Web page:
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Chinese President's Visit to India
Much Ado about Nothing
|by Dr. Subhash Kapila|
China's President Hu Jintao is scheduled to visit India from November 20,2006 on a four day visit; his first visit to India. Normally, a visit by the Chinese visit would have raised high expectations as it would have accorded a historic opportunity for China to mend fences with India on the border dispute with India. This should have been a strategic compulsion for China keeping in mind that China today needs India's friendship with India more than India needs China's friendly relationship.
Writing more than a month back on another website (www.saag.org) before the scheduled visit on the perspectives of the Chinese President's visit to India I had commented that his visit would be devoid of any historic breakthroughs and that the visit would be just another 'politically correct' event in the chronology of Sino-Indian interactions. Further, that there would be a lot of political rhetoric on the historic ties and friendship between China and India and a large number of inconsequential agreements would be signed as a cosmetic cover for lack of any substantial headway on the border dispute.
In two subsequent papers on that site it was highlighted that China's strategic preferences in South Asia in favor of Pakistan had not changed and that in a recent high-level academic discussion in Beijing, former Chinese Ambassador to India had stated that China could be magnanimous on the border dispute settlement if India could swap Tawang (read Arunachal Pradesh) in lieu of Aksai Chin in Ladakh Sector. The strategic significance of Tawang Region (Chinese for Arunachal Pradesh) was highlighted for India's security and recommended that India should never accede to such Chinese demands.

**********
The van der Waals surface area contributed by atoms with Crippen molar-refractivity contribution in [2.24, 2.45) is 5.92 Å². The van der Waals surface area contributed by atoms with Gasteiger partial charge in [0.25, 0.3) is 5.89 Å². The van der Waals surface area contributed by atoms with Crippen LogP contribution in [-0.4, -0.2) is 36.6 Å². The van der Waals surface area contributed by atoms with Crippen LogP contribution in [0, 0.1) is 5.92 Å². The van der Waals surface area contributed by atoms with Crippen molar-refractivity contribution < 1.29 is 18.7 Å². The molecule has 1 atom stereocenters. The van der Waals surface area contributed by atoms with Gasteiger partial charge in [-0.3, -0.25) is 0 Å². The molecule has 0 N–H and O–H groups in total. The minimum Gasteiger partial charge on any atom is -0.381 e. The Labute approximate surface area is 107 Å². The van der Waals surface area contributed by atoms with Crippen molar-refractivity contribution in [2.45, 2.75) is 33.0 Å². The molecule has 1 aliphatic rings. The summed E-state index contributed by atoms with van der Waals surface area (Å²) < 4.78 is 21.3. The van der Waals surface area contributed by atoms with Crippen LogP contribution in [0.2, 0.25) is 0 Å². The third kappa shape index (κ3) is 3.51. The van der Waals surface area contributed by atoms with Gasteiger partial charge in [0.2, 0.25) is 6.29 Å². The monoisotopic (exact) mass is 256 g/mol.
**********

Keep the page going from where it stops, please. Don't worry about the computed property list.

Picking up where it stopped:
Indian news-media this morning (November 14, 2006) have carried reports that the Chinese Ambassador in India in an interview to an Indian TV Channel has demanded that India should return Tawang to China. He further amply clarified that when China talks of Tawang it means the whole of Arunachal Pradesh.
The Chinese Ambassador cannot be said to have committed a diplomatic gaffe. It is a deliberate diplomatic step taken by China and coming just a week before the Chinese President's visit is meant to convey a lot of Chinese symbolism. It clearly indicates that China is not willing to be accommodative on a border settlement with India nor is China going to be mindful of India's strategic sensitivities. China also wants to make it clear that the border settlement with India will be on China's terms only.
China through such an arrogant assertion has betrayed its intentions that it intends to continue to use the border dispute as a strategic pressure point against India. And to rub this point home, China will sign substantive agreements with Pakistan in the nuclear and defence fields which is the next stop for the Chinese President after New Delhi.
There was a growing community in India advocating that China was sincere in building strategic relations with India and this advocacy was being spearheaded by the Communist Party of India (Marxist), the main coalition partner of the ruling Congress Party in India.
Their eyes should now hopefully open to the strategic reality that China is no friend of India and China's strategic priorities in South Asia in favor of Pakistan have not changed and that it would continue to use Pakistan as a foil against India.
The United States too may like to revise its official assessments on Pakistan's strategic utility to American strategic interests.
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